Attempts to use frozen sperm in humans began in the 1950's, with the first successful pregnancy accomplished in 1953. Since that time, there have been hundreds of thousands of human births reported from the use of frozen sperm (this number does not reflect the total number of babies born from frozen sperm since the procedure is now so commonly used that most births are not reported as using such ART procedures). More recent advancements in human embryo cryopreservation resulted in the first birth in 1984, following an ART procedure in an Australian laboratory, using embryos that had been frozen for two months. The rate of abnormalities in children of naturally conceived pregnancies may be as high as 5%. Based on current scientific knowledge, there has been no evidence of an increase in abnormalities or birth defects in children born from frozen sperm or frozen embryo specimens. However, there is no indication that the birth defect rate will be decreased and no guarantee that a higher birth defect rate will not occur with the use of frozen specimens. Because variation exists with each patient, specimens from some individuals will not store as long or as well as specimens from others. The maximum time currently recommended, prior to re-evaluation, for storage of frozen sperm specimens is five years. However, births have been reported from sperm specimens that have been frozen and stored up to 15 years and, in our affiliated laboratories, from embryos frozen and stored as long as 7 years.

          The purpose of freezing and storing sperm and embryos is to establish a pregnancy at some point in the future. We devote our best effort to preserving the fertilizing ability of the sperm and integrity of the embryo. However, any individual submitting specimens for freezing and storage must understand that many factors beside the apparent ability of the specimen to survive freezing enter into conception. These factors include the partner, as well as other factors not related to the freezing and thawing process. Pregnancy with the frozen specimen, therefore, cannot be guaranteed.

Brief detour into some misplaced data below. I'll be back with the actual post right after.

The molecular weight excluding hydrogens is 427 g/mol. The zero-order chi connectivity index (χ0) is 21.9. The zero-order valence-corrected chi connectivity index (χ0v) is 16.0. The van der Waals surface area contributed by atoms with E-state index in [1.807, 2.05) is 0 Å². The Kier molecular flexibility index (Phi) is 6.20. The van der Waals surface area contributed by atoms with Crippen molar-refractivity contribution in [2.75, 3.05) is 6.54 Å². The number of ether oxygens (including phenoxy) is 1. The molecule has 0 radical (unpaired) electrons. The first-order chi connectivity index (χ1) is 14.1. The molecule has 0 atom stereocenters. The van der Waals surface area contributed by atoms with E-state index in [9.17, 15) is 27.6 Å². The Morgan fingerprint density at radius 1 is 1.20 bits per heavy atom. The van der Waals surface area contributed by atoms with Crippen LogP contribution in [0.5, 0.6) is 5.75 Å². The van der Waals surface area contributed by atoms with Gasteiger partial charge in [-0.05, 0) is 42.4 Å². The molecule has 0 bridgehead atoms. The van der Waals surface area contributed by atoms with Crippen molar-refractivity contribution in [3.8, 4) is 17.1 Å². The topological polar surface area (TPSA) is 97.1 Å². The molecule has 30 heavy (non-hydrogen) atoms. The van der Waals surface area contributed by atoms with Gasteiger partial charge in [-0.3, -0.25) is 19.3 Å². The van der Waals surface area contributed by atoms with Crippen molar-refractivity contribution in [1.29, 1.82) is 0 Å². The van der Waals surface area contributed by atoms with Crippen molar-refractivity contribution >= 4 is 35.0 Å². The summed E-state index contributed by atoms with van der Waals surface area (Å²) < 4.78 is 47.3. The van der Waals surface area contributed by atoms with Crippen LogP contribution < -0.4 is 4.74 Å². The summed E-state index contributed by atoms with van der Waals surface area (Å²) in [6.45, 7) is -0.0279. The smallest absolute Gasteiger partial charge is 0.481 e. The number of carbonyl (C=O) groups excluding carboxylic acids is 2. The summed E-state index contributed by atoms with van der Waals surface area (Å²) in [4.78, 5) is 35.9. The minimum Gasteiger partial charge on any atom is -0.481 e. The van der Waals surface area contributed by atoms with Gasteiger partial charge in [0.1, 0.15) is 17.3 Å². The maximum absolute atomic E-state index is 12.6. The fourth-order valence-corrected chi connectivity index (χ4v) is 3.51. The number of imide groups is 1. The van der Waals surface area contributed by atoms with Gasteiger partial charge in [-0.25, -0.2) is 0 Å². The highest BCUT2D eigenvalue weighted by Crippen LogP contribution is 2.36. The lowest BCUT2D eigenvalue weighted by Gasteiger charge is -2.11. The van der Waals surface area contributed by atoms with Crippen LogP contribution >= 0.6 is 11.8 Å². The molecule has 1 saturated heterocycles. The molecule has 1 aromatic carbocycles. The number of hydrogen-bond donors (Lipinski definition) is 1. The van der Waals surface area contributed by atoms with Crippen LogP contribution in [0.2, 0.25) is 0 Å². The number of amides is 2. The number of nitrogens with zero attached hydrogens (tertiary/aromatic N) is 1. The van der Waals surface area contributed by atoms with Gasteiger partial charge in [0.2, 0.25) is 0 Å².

In order to attempt a pregnancy with the frozen sperm specimen, one of many ART procedures may be performed by a physician properly trained in this area. It will require precise timing of the partner’s ovulation and proper technique. It may take several attempts at assisted reproduction prior to achieving pregnancy, and for this reason, we suggest that multiple specimens be frozen.

          Pittsburgh Cryobank can receive specimens in the frozen state after they have been processed and frozen at other laboratories that are more conveniently located for Clients. If we did not perform the actual freezing process, we cannot be responsible for the quality of the specimen or the success of the freezing process utilized. In this case, the only information we have available are the prefreeze characteristics of each specimen and the results of any quality control tests performed at the freezing laboratory. Pittsburgh Cryobank will NOT thaw any specimen unless directed by the Client in writing. Our only responsibility in this scenario is to provide quality long-term storage and transportation of the specimen to the Client's physician upon request.

          We emphasize that we cannot guarantee you will have a child with the specimens you cryopreserve. We assure you that we will employ our best efforts to see that the specimens are properly processed, stored, transferred, identified and/or returned in the most viable state. The American Association of Tissue Banks holds regular meetings to disseminate information on the most modern methods of tissue preservation. We will employ the best techniques available for cryopreservation of the specimens. However, we are aware of no certain standards by which the adequacy and suitability of specimens for freezing may be tested. Further, each person is unique and factors in the patient and in the patient’s partner will affect the probability of successfully achieving a pregnancy.